While reviewing shareworthy posts to mention on this month's TCOY Lessons, it became apparent that The Simple Dollar blog, a regular contributor to the monthly TCOY Lessons, had so many shareworthy items this month that it was time to give it a TCOY Spotlight of its own!
Please enjoy the TCOY Lessons this month from the bloggers featured below and don't forget to check out the TCOY Spotlight on The Simple Dollar for more good stuff posted this month.
Self Improvement from The Rat Race Trap:
In the Waves of Activity and Renewal, Stephen reminds us that "We are burning up our mental and emotional reserves without giving them a chance to renew". He outlined work pulses and renewal breaks that seem like an ideal way to fill your day if your time can be spent your way.
Work in 40 to 90 minute pulsesLife Clutter:
You need to work long enough to really get absorbed and into the flow, but not too long.
Renew in 10 to 60 minute breaks
The length of the break depends on the length and intensity of the pulse. There are no rules here. Find a rhythm that works for you. The key is to ride your waves and then take time to renew.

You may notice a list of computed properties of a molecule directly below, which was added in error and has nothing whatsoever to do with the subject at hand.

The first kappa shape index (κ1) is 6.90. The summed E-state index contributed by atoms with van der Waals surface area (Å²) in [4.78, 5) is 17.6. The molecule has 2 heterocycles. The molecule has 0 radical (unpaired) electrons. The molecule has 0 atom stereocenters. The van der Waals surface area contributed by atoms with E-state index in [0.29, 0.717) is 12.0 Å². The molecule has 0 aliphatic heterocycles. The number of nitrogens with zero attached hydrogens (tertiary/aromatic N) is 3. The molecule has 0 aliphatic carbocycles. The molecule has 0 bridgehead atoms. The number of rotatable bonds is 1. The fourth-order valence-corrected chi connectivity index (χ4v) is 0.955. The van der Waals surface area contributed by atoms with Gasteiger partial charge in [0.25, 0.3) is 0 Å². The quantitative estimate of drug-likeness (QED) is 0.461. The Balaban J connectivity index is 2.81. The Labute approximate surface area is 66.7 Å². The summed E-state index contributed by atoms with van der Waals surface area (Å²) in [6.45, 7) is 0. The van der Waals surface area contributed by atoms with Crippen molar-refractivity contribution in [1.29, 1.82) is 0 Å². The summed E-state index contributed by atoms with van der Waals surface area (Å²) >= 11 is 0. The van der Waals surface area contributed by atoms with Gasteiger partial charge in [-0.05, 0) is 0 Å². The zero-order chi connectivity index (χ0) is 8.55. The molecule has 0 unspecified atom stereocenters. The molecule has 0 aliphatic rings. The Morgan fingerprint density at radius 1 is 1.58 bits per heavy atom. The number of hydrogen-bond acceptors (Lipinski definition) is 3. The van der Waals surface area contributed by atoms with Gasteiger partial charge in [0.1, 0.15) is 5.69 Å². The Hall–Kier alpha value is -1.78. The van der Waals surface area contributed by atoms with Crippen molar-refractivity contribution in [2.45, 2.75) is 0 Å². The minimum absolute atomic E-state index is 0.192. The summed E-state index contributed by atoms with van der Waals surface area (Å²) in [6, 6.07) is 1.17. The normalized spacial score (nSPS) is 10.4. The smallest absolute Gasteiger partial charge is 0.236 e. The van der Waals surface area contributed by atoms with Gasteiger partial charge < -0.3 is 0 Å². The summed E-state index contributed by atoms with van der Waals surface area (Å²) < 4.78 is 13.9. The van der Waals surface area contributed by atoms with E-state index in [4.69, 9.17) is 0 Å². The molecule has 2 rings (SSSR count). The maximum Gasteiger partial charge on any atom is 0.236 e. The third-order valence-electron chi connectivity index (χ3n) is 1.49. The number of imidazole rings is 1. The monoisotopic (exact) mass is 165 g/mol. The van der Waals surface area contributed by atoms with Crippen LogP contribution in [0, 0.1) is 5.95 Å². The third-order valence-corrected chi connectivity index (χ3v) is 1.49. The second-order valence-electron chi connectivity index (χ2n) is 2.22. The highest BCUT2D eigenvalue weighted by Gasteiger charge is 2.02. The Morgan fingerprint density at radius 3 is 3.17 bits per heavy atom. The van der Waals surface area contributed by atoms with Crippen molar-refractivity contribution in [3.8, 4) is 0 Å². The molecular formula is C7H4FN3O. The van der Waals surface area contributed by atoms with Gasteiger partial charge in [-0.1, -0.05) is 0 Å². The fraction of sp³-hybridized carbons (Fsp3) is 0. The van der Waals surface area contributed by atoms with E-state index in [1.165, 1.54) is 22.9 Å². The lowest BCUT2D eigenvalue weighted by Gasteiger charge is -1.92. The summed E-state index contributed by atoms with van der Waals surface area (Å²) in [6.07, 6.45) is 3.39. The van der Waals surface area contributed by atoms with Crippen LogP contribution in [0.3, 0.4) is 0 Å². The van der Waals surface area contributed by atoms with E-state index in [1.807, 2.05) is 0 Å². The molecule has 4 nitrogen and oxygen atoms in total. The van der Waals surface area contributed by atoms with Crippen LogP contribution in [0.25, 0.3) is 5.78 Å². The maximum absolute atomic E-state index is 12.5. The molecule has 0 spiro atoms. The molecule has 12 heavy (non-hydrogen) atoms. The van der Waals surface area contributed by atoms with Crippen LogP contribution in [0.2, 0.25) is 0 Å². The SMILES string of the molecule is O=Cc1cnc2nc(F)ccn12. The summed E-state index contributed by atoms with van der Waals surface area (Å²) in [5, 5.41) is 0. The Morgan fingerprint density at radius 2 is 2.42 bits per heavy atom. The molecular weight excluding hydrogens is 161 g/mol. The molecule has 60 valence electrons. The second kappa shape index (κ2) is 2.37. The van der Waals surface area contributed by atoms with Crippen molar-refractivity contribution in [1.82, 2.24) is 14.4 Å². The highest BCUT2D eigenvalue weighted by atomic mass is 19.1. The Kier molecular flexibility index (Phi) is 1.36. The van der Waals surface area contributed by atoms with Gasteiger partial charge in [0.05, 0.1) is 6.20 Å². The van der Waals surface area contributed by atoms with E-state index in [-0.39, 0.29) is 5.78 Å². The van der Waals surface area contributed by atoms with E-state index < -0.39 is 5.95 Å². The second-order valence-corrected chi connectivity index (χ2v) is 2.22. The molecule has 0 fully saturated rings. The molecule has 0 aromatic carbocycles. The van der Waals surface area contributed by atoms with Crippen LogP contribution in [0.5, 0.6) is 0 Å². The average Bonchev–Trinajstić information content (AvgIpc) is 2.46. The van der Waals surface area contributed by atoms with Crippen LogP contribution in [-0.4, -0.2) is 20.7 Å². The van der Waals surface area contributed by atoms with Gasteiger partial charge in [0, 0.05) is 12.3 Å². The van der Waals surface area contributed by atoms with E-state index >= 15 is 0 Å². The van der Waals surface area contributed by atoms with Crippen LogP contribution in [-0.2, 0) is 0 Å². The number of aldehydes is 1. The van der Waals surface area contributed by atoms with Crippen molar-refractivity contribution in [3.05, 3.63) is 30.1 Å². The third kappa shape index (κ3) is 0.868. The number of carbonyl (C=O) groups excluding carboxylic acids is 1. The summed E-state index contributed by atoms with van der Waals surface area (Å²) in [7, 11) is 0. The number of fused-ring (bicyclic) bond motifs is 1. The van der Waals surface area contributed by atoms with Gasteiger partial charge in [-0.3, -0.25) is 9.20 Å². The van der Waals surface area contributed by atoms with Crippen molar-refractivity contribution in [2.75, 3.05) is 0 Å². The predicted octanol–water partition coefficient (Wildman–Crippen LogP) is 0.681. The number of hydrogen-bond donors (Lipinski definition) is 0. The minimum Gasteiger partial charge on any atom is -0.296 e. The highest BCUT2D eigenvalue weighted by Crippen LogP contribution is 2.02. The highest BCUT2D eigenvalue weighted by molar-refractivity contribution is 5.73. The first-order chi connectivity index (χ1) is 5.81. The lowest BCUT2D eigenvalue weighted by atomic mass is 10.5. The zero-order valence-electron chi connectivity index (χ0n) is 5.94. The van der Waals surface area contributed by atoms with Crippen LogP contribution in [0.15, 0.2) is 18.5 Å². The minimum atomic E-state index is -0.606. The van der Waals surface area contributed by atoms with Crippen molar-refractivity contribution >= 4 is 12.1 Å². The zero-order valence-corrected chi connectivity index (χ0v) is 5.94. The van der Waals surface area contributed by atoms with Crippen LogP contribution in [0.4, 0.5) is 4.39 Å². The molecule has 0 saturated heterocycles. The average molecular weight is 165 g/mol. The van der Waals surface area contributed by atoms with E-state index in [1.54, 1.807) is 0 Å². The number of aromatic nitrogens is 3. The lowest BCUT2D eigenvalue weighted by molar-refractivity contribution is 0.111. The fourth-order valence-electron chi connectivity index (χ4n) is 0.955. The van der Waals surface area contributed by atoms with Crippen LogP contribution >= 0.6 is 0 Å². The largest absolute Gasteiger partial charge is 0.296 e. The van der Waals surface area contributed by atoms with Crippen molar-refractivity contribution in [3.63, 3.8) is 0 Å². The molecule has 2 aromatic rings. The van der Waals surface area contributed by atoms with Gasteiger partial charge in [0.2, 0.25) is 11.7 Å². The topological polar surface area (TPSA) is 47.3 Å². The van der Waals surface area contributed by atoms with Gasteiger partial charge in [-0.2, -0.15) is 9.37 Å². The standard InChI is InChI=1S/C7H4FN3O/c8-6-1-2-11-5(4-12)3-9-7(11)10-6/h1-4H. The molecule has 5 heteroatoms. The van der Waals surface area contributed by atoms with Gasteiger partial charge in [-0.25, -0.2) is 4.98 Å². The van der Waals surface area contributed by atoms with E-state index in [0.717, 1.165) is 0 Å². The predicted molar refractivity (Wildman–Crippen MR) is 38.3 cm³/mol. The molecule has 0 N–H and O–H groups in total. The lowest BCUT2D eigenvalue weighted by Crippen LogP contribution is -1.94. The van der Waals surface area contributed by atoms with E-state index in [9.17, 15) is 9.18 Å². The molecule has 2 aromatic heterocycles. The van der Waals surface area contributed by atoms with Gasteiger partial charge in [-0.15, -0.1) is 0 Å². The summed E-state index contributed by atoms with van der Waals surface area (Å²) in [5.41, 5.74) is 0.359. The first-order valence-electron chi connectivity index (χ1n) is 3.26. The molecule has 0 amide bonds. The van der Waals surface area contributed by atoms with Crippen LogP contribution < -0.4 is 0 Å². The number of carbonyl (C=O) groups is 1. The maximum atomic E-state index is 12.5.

Renewal breaks must be real
Switching from an intensely creative effort to processing a batch of email may seem like a break, but it is pseudo-renewal. It may be better than nothing, but you need real renewal.
First up is a post from Kathy, a friend of mine from the Flyladies & More forum, who is a cleaning lady by profession and knows a thing or two about clutter. In her blog, "Things your cleaning lady never told you, she shares her insight about how a lack of "me" time is one of the causes of mental clutter in her post titled "Clutter of the Mind".
Unclutterer offered 2 useful strategies for helping to get past whatever it is that is holding you back from decluttering.
In "Will someone be able to use this before I do?", we are reminded that clutter serves no useful purpose being hidden/stored away. If you have infrequently items hanging around your place (or ones that were previously used but no longer, like clothing that isn't your size and hasn't been for a long while), consider passing them on to someone who will use them now and possibly even more frequently than you ever did. Odds are good that such items will find a much happier new home and you will find some new space, which is useful indeed!
And, in Reader uncluttering strategy: Buy back your stuff, Erin says (and I wholeheartedly agree):
I think this idea would work amazingly well for some situations — helping kids to minimize their toy collections, reducing the number of clothes in a closet, and deciding which sentimental items to keep and which to toss are a few situations that instantly come to my mind. If you have to “buy” your things again, you will certainly be more selective with what you choose to keep.Until next time...Take Care Of You!
Photo Credit: Iron Design
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